Biden: GOP immigration rhetoric 'dangerous'

Vice President Biden on Thursday slammed Republican presidential candidates for what he called "dangerous, damaging and incredibly ill-advised" rhetoric on immigration.
 
"The message that is coming out of the United States as a consequence of the presidential campaign, about American attitudes toward Mexicans and Mexico generally, the entire hemisphere and our place in the world, is disturbing," Biden said in Mexico City.
 
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The Vice president spoke to reporters during the inaugural ceremony of the bilateral High Level Economic Dialogue conference. Four American and six Mexican cabinet-level officials were in attendance.
 
Several GOP presidential candidates have drawn controversy for strong statements on immigration and trade. Most notably, Donald TrumpDonald TrumpJeb Bush: Reports of father supporting Clinton were 'inappropriate' Trump: I have 'very good' marital history Report: Trump Foundation lacks proper certification MORE angered many when he began his presidential campaign calling Mexican immigrants "criminals" and "rapists."
 
Biden slammed "some of the rhetoric coming from some of the presidential candidates on the other team," but added, "Here's what I'm here to tell you. They do not, they do not, they do not represent the view of the vast majority of the American people."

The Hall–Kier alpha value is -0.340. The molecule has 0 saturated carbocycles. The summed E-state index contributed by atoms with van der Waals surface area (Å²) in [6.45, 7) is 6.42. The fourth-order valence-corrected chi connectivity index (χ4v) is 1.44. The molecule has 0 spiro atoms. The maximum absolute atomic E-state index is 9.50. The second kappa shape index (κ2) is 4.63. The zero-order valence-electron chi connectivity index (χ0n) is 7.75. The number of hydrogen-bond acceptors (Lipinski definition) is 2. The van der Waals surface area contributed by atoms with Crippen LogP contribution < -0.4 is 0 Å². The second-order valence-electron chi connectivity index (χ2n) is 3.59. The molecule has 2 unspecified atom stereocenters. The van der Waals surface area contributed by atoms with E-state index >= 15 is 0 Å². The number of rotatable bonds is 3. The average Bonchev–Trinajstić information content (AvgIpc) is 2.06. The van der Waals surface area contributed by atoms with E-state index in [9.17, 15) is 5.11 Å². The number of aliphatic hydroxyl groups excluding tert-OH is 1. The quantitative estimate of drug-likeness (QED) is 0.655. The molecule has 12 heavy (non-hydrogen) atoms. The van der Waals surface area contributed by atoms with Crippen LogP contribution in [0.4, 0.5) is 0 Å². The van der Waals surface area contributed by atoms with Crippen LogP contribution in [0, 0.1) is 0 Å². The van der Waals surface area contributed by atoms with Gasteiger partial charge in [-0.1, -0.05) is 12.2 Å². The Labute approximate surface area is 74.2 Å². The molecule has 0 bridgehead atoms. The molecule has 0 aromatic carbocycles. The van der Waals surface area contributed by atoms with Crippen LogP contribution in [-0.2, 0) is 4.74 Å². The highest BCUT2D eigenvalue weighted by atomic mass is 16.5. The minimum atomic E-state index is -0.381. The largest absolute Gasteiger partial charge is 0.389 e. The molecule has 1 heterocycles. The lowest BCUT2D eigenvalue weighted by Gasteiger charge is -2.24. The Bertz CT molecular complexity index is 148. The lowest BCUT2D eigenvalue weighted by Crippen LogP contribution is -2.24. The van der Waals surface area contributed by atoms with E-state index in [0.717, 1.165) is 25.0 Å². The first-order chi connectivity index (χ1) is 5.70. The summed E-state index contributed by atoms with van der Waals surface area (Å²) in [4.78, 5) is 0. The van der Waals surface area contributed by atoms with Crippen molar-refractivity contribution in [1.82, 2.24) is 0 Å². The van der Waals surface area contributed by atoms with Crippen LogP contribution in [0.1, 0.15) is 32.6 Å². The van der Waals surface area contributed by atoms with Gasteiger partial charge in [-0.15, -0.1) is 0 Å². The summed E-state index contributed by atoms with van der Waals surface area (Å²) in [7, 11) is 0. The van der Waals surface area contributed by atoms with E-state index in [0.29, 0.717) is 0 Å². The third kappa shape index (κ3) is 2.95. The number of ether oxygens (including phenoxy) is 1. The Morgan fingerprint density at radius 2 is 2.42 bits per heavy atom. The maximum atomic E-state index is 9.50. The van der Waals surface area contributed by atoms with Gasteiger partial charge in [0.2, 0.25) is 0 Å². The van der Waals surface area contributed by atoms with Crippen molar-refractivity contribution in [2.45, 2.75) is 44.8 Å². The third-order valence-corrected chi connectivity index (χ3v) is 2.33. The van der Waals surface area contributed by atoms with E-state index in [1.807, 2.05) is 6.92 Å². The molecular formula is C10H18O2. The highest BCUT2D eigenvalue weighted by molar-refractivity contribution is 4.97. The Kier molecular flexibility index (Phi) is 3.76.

The American delegation in Mexico City includes Secretary of Commerce Penny PritzkerPenny PritzkerObama administration officials ramp up push for Pacific pact Overnight Cybersecurity: FBI probes possible hack of Dems' phones | Trump's '400-pound hacker' | Pressure builds on Yahoo | Poll trolls run wild Overnight Finance: Senate rejects funding bill as shutdown looms | Labor Dept. to probe Wells Fargo | Fed to ease stress test rules for small banks MORE and Secretary of the Interior Sally JewellSally JewellOvernight Energy: Flint deal clears way for funding bill Climate change is a refugee issue too Feds roll out conservation, energy plan for Calif. desert MORE. The Mexican Cabinet's top economic officials are in attendance, including Luis Videgaray, the powerful finance secretary and ally to President Enrique Peña Nieto.
 
Also in the American delegation is Ambassador Roberta Jacobson, nominated in July by President Obama to fill the empty ambassadorship to Mexico. Jacobson's nomination has been blocked by Sen. Marco RubioMarco RubioOvernight Finance: Lawmakers float criminal charges for Wells Fargo chief | Scrutiny on Trump's Cuba dealings | Ryan warns of recession if no tax reform The Trail 2016: Just a little kick Opposition to Obama's radical disarmament agenda has proven effective MORE (Fla.) — also a GOP presidential candidate — because of her role in rapprochement between the United States and Cuba.